ShareThis Page
College & Career

Pennsylvania colleges want larger slice of state budget to grow, survive

Natasha Lindstrom
| Saturday, Oct. 21, 2017, 12:48 a.m.
Community College of Allegheny County President Quintin B. Bullock and Penn State Greater Allegheny interim Chancellor Nancy L. Herron exchange pens after signing an agreement of collaboration Wednesday in Pittsburgh. Officials of the two schools said it would provide a 'seamless trajectory' for students getting associate degrees at CCAC to move on to four-year programs at Penn State's Greater Allegheny (McKeesport), Beaver, DuBois, Fayette, New Kensington and Shenango campuses.
Courtesy Penn State Greater Allegheny
Community College of Allegheny County President Quintin B. Bullock and Penn State Greater Allegheny interim Chancellor Nancy L. Herron exchange pens after signing an agreement of collaboration Wednesday in Pittsburgh. Officials of the two schools said it would provide a 'seamless trajectory' for students getting associate degrees at CCAC to move on to four-year programs at Penn State's Greater Allegheny (McKeesport), Beaver, DuBois, Fayette, New Kensington and Shenango campuses.
Casey Jardings, 21, of Indiana, looks over her notes before heading to work, on the campus of IUP, on Friday, Nov. 11, 2016. Jardings spent her first two years of college at Westmoreland County Community College, before transferring to Indiana University of Pennsylvania to pursue a major in Family Consumer Science Education, which is a life skills program that helps k-12 students to be able to live healthy and sustainable lifestyles..
Dan Speicher | Tribune-Review
Casey Jardings, 21, of Indiana, looks over her notes before heading to work, on the campus of IUP, on Friday, Nov. 11, 2016. Jardings spent her first two years of college at Westmoreland County Community College, before transferring to Indiana University of Pennsylvania to pursue a major in Family Consumer Science Education, which is a life skills program that helps k-12 students to be able to live healthy and sustainable lifestyles..

Pennsylvania's budget-tightening mode has sent college officials scrambling to justify why state lawmakers should be prioritizing funding requests for higher education.

At stake are steeper-than-planned tuition hikes, fewer financial aid options and the scaling down of extension programs that enroll students in all 67 counties statewide.

Gridlock over resolving the state's broader budget challenges threatens higher education on two major fronts: lackluster support for a proposed $73.1 million increase to the Pennsylvania State System of Higher Education, which includes 14 campuses; and stuck-in-limbo pot of more than $650 million earmarked for so-called “non-preferred” colleges such as Penn State University and University of Pittsburgh.

Pennsylvania State System of Higher Education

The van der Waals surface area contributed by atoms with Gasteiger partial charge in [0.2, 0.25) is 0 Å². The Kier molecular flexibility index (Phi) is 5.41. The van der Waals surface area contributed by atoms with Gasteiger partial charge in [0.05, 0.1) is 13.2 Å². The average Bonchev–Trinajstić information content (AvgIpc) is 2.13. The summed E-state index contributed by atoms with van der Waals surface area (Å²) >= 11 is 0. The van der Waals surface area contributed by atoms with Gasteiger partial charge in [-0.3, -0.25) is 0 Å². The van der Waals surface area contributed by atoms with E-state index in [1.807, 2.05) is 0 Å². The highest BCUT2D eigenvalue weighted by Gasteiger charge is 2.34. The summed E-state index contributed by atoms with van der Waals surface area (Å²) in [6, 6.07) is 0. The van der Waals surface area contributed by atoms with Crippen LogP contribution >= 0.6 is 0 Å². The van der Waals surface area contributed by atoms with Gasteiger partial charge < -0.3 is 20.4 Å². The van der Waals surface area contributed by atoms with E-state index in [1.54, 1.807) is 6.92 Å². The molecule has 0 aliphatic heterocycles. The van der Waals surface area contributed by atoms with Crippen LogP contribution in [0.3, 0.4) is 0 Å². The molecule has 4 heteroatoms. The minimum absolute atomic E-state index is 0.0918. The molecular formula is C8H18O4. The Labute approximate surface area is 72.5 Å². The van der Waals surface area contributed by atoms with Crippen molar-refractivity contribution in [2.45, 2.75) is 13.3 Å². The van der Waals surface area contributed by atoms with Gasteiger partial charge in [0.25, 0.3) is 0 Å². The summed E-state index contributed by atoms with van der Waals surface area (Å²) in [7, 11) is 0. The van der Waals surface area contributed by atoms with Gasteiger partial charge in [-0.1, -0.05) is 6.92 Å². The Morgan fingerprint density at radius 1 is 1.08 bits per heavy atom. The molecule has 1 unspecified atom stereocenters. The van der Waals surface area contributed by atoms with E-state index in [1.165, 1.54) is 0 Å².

The 14-university system's Board of Governors voted Thursday to ask the state for $562.2 million for 2018-19 — a 16-percent increase, PennLIVE's Jan Murphy reports.

Officials said they would use the extra money to cover rising costs of employee pay and benefits, expand financial aid options and keep tuition prices at the current level of about $7,500 for an in-state undergraduate student.

A Wolf administration spokeswoman told Murphy, however, that she would “have a hard time bringing this amount back” to the governor amid the competition for limited resources.

College officials are requeseting the funding bump after struggling with years of sagging enrollment and retention challenges .

Enrollment at Pennsylvania State System of Higher Education's 14 campuses decreased for the seventh straight fall this year, now at about 102,300 students, for a 2-percent decline from 2016.

State System spokesman Kenn Marshall had told the Trib in late August that officials were projecting a 1-percent enrollment decline systemwide.

Only two universities — West Chester University in suburban Philadelphia, and Slippery Rock University in Butler County — have posted enrollment increases in recent years.

Officials at California University of Pennsylvania — where enrollment dropped by 20 percent between 2011 and 2016 — and Clarion University — where enrollment declined 29 percent during that period — say they saw a slight uptick in enrollment as classes got under way this fall .

Between 2010 and 2016, the system lost 15,000 students.

Billy Penn's Mark Dent has pointed out one dilemma is that though Pennsylvania has universities aplenty, after years of population declines it simply “doesn't have as many high school-aged kids as it used to .” Even if every Pennsylvania high school graduate stayed in state for college — about 80 percent say they intend to — the state's university seats reportedly would still be 10 to 15 percent empty.

Penn State, Pitt & other ‘non-preferreds'